And so we really found, and it’s proven out to be true because we’ve actually lowered rates, or bills three times in the last four years, where we’ve been able to dramatically ramp up renewable energy and do it in an extremely cost effective way. So at the same time that we’re doing it in a cost effective way. And some of that has included much more classic large scale utility type of renewable energy projects like you cited at the beginning of the program in terms of our building Vermont’s largest wind farm. But, one of the things we’re really excited about is how we can help communities, homes, and businesses over the next probably decade or two, transform to a system that is not so dependent on the bulk system, but is one that is really fostering community home and business based energy solutions.

So we are leaning in heavy to that and we are creating through all different partnerships and methods ways that then through delivering that, we call it energy as a service model, that we’re creating new value streams that come back into the company. And new, you know, with that also comes new and different types of investment opportunities. So in my mind it’s very compatible with the traditional business. It’s just really innovating around what does that new value proposition look like and how, as an energy company of the future, energy services company of the future, can we add value to the homes and businesses we serve? And in that, of course, find where your value stream comes back to the organization.

John Farrell: So, you know, I would love for our listeners, are there a couple of things, I’ve read about some of the stuff that you offer. You know, there’s the power wall battery pack that folks could purchase, and then you allow people to finance that on their electric bill. Is that an example of something that you’re talking about, electricity as a service or energy as a service?
Mary Powell: Absolutely. That’s a great example. I would say a way to now double click that and look at a bigger example is really doing it in the context of we’ve now completed about 112 what we’re calling energy homes of the future. So not just are we doing, we’re gonna be adding storage as a possibility in that energy home of the future. But the basic of it that Secretary Manese came to see was that we went in and we utilized on on bill financing to do dramatic weatherization, efficiency retrofits of the home, as well as to completely convert to air source heating and cooling systems, air source hot water. We did, we worked with a solar company to get solar panels on the roof, and we also created technology capabilities for the customer where they can be controlling their heating and their cooling, which is the biggest driver of energy costs, off of their iPhone.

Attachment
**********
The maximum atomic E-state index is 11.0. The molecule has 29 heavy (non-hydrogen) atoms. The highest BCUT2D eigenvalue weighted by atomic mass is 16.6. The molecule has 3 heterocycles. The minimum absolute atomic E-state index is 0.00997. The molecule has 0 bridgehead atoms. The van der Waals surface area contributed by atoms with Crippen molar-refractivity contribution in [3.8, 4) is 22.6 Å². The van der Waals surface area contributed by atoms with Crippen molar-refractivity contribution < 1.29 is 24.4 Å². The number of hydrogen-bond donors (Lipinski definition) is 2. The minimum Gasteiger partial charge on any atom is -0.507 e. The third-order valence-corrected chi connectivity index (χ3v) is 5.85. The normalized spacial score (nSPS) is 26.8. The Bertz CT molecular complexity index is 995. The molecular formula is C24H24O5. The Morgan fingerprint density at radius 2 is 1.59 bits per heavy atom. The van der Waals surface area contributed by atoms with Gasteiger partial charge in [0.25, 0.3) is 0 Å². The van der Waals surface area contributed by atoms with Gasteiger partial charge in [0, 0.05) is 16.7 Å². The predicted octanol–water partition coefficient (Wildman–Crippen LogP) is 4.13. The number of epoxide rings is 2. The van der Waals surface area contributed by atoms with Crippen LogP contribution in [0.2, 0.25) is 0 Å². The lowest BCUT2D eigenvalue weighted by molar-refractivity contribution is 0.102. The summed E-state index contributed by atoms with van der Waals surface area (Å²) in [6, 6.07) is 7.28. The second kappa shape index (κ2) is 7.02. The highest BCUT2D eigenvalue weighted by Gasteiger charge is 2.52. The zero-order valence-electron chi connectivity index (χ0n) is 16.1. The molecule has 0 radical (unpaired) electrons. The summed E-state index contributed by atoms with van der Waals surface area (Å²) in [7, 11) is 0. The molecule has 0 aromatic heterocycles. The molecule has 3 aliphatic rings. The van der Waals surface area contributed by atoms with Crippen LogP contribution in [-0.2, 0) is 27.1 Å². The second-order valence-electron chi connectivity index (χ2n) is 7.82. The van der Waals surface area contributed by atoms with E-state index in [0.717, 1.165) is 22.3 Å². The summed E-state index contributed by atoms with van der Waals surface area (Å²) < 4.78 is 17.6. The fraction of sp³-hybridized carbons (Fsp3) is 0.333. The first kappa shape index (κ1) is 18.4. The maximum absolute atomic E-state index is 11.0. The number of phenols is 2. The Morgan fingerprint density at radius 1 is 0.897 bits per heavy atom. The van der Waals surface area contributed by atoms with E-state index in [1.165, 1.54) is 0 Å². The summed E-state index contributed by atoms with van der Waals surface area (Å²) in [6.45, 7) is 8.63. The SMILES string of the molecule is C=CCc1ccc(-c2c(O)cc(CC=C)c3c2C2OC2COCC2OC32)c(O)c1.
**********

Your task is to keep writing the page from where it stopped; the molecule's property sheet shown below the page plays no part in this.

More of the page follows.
So the really neat thing for me about this as an example was that, we did it in the home of the father, it’s a mother and father who have two small children. He’s a bus driver, she’s a special ed teacher. We did it in a way that was cost effective for them. It was gonna drive down their energy consumption over time, made their home more comfortable, gave them technology to be able to control their home. And in that whole suite of products and services, we are creating value streams and opportunities to bring value back to Green Mountain Power as part of that transformation. So it could be as simple as we’re gonna help you with air source heating and cooling, or it could be as simple as we are going to leverage storage in your home and help you through our leasing program. Or it can be the ultimate of what we’re going after, which is really comprehensive and complete energy transformation.

John Farrell: So I think one thing that’s an important background piece that I mentioned in the intro, it was in the article for Midwest Energy News is that Green Mountain Powers stands out as being the only electric utility in the United States to be registered as a B corporation. And as a bit of background for the listeners, that means, as I understand it, that Green Mountain power is required to consider the impact of their decisions not only on shareholders, but also on society and the environment. And I’m curious, is that sort of solve the problem for, or that that tension that for many utilities, that tension between their own financial wellbeing and their customers, is that a key piece of this? Is it a part of this? Where do you see that being?
Mary Powell: Yeah, I was just so, so pleased when we made that that move and it was really a tremendous day to have Ben and Jerry of Ben and Jerry’s here in here in Vermont, celebrating with us as we made that amazing announcement. You know, from my perspective, I’m actually amazed there are not more organizations, whether they’re utilities or non-utilities, that are not actively pursuing something like a benefit corporation status. And the reason I say that is because, in my business experience, which is of course, you know, I’ve been in this business for quite a while, but I’ve been in many other industries, what I think it really drives home is that when you focus on the customer, the community, and the broader suite of stakeholders, that is where you find the real opportunities to think differently about how you serve society, how you serve your customers. It’s what breeds a lot of innovation in your thinking. And ultimately my view is, whoever your ultimate stakeholders or investors, you ultimately also become a stronger financial entity as a result of that type of focus. So yeah, from my perspective, as we were looking to the future and we were looking at that next level of transformation that we wanted to be a part of, we really were excited to join the B Corp community and to go through a very rigorous process of being certified.